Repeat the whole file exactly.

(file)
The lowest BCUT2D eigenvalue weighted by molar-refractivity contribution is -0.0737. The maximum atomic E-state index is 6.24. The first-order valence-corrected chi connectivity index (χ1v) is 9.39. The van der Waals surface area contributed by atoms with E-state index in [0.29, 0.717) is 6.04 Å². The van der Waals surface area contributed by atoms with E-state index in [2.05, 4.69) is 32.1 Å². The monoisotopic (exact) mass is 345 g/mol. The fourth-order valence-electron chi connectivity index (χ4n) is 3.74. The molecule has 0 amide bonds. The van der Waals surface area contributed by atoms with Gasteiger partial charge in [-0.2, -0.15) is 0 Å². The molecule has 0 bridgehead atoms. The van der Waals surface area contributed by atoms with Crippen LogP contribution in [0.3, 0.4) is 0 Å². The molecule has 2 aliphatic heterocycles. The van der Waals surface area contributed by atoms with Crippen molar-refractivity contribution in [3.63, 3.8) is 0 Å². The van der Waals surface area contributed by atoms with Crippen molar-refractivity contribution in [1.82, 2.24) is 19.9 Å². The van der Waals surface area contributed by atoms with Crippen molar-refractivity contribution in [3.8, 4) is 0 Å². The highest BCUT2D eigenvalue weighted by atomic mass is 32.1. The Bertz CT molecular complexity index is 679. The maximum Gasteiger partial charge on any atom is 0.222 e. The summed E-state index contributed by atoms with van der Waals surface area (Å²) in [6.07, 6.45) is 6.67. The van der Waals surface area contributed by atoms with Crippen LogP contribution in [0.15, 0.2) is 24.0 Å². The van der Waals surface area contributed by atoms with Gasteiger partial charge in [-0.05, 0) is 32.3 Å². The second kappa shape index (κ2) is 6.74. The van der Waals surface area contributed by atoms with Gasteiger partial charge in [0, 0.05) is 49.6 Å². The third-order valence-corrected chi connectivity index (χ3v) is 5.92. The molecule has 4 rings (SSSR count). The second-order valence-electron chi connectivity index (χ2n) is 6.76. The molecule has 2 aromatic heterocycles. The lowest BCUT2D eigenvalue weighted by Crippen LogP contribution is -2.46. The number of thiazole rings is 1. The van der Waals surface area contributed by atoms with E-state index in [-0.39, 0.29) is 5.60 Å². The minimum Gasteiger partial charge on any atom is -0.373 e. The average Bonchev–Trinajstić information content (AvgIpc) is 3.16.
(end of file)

The lowest BCUT2D eigenvalue weighted by molar-refractivity contribution is -0.0737. The maximum atomic E-state index is 6.24. The first-order valence-corrected chi connectivity index (χ1v) is 9.39. The van der Waals surface area contributed by atoms with E-state index in [0.29, 0.717) is 6.04 Å². The van der Waals surface area contributed by atoms with E-state index in [2.05, 4.69) is 32.1 Å². The monoisotopic (exact) mass is 345 g/mol. The fourth-order valence-electron chi connectivity index (χ4n) is 3.74. The molecule has 0 amide bonds. The van der Waals surface area contributed by atoms with Gasteiger partial charge in [-0.2, -0.15) is 0 Å². The molecule has 0 bridgehead atoms. The van der Waals surface area contributed by atoms with Crippen LogP contribution in [0.3, 0.4) is 0 Å². The molecule has 2 aliphatic heterocycles. The van der Waals surface area contributed by atoms with Crippen molar-refractivity contribution in [3.63, 3.8) is 0 Å². The van der Waals surface area contributed by atoms with Crippen molar-refractivity contribution in [1.82, 2.24) is 19.9 Å². The van der Waals surface area contributed by atoms with Crippen molar-refractivity contribution in [3.8, 4) is 0 Å². The highest BCUT2D eigenvalue weighted by atomic mass is 32.1. The Bertz CT molecular complexity index is 679. The maximum Gasteiger partial charge on any atom is 0.222 e. The summed E-state index contributed by atoms with van der Waals surface area (Å²) in [6.07, 6.45) is 6.67. The van der Waals surface area contributed by atoms with Crippen LogP contribution in [0.15, 0.2) is 24.0 Å². The van der Waals surface area contributed by atoms with Gasteiger partial charge in [-0.05, 0) is 32.3 Å². The second kappa shape index (κ2) is 6.74. The van der Waals surface area contributed by atoms with Gasteiger partial charge in [0, 0.05) is 49.6 Å². The third-order valence-corrected chi connectivity index (χ3v) is 5.92. The molecule has 4 rings (SSSR count). The second-order valence-electron chi connectivity index (χ2n) is 6.76. The molecule has 2 aromatic heterocycles. The lowest BCUT2D eigenvalue weighted by Crippen LogP contribution is -2.46. The number of thiazole rings is 1. The van der Waals surface area contributed by atoms with E-state index in [-0.39, 0.29) is 5.60 Å². The minimum Gasteiger partial charge on any atom is -0.373 e. The average Bonchev–Trinajstić information content (AvgIpc) is 3.16.